Groups as diverse as government agencies and conservation organizations are concluding one thing these days....that wetlands are valuable ecosystems.
Fish and Wildlife
Wetlands are important to fish and wildlife populations and that roughly 96 percent of commercially important species of fish are wetlands-dependent. A 1989 study by the American Fisheries Society's Endangered Species Committee found nearly one third of native North American freshwater fish species are endangered, threatened or of special concern. Of that number, 93 percent were adversely affected by habitat loss.
In addition, one tenth of North America's freshwater mussels (such as clams) have become extinct. About three quarters of the remaining are classified as rare or imperiled. This is primarily due to habitat destruction from dam construction and pollution.
Also, about 80 percent of America's bird population relies on wetlands, according to the U.S. Fish and Wildlife Service. A prime example is the wood stork, whose population has dropped from 60,000 birds in the 1930's to around 10,000 by 1984. All of this decline is attributed to the loss and degradation of wetlands, according to the U.S. Environmental Protection Agency's Office of Wetlands, Oceans and Watersheds.
Some species of frogs, toads and salamanders depend exclusively on seasonal wetland areas as their only habitat. Seasonal wetlands are those areas that have standing water for relatively brief periods. They are temporary and often isolated, making them safe from predatory fish and other creatures, allowing the amphibians to thrive.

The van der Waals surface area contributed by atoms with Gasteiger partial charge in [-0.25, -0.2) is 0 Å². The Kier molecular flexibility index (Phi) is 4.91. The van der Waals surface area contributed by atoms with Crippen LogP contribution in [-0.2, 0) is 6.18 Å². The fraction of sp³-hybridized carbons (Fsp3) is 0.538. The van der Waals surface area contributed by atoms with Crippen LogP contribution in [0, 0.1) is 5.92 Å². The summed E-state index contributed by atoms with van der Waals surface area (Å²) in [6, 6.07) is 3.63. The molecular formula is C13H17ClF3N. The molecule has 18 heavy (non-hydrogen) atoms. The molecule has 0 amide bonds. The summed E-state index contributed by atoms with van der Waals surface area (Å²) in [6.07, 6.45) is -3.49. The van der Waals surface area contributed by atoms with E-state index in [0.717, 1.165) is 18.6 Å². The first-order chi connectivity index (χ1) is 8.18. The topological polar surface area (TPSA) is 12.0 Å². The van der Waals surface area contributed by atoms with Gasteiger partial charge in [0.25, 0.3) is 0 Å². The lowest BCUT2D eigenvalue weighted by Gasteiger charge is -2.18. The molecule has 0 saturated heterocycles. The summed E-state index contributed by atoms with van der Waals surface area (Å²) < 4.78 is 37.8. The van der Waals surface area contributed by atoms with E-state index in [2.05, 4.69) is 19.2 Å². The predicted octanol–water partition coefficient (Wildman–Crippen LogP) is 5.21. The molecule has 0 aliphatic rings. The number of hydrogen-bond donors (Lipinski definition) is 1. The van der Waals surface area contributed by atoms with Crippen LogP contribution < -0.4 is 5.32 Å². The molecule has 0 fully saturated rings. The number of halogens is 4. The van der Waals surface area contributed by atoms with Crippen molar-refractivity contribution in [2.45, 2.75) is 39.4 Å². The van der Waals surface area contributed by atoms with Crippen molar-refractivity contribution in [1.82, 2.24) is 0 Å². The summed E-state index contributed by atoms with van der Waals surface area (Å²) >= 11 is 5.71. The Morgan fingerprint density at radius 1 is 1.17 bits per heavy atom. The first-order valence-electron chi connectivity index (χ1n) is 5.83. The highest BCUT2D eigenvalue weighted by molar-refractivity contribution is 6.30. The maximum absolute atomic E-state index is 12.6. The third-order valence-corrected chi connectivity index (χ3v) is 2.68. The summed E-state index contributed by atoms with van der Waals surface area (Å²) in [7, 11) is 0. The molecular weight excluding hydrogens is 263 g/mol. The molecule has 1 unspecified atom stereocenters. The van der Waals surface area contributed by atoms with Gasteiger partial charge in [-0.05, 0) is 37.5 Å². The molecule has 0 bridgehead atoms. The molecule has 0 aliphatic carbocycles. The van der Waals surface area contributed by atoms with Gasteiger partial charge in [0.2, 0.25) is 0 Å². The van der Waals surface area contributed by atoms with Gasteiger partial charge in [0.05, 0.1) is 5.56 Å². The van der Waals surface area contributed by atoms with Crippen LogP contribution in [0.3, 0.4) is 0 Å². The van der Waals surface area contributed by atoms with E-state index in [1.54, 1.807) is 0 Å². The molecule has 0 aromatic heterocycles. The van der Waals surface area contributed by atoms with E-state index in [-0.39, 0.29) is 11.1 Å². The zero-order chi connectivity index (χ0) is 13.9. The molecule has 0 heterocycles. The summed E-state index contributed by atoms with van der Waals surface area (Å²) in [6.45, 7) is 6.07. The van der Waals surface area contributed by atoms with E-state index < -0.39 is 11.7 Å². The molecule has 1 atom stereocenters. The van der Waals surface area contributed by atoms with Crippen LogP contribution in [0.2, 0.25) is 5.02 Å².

Wetlands also are invaluable for a variety of water quality functions they naturally perform. These include, but are not limited, to the following:
- Denitrification: Some studies show that in certain instances, wetlands can remove from 70 to 90 percent of nitrates. One study in the southeastern U.S. projected a 20-fold increase in nitrogen loadings to streams as a result of a total conversion to adjacent bottomland hardwood forested wetlands to cropland.
- Trapping sediments which can keep large amounts of phosphorous from entering adjacent rivers, as well as preventing erosion and sedimentation.
- Flood control: Wetlands can help buffer storm surges. A recent study by the U.S. Army Corps of Engineers indicates. Studies in the midwest show flood water flows can be reduced by 80 percent in watersheds with wetlands, as opposed to those without them.
- Groundwater Recharge: Returning water to underground aquifers is known as "groundwater recharge." Much of the water in a wetland used for recharge would have been deposited there during wet periods, so the wetland would not only stem flooding by retaining water, but by having that water available to recharge groundwater.
Did You Know
Wetlands can help buffer storm surges. A recent study by the U.S. Army Corps of Engineers indicates. Studies in the midwest show flood water flows can be reduced by 80 percent in watersheds with wetlands, as opposed to those without them.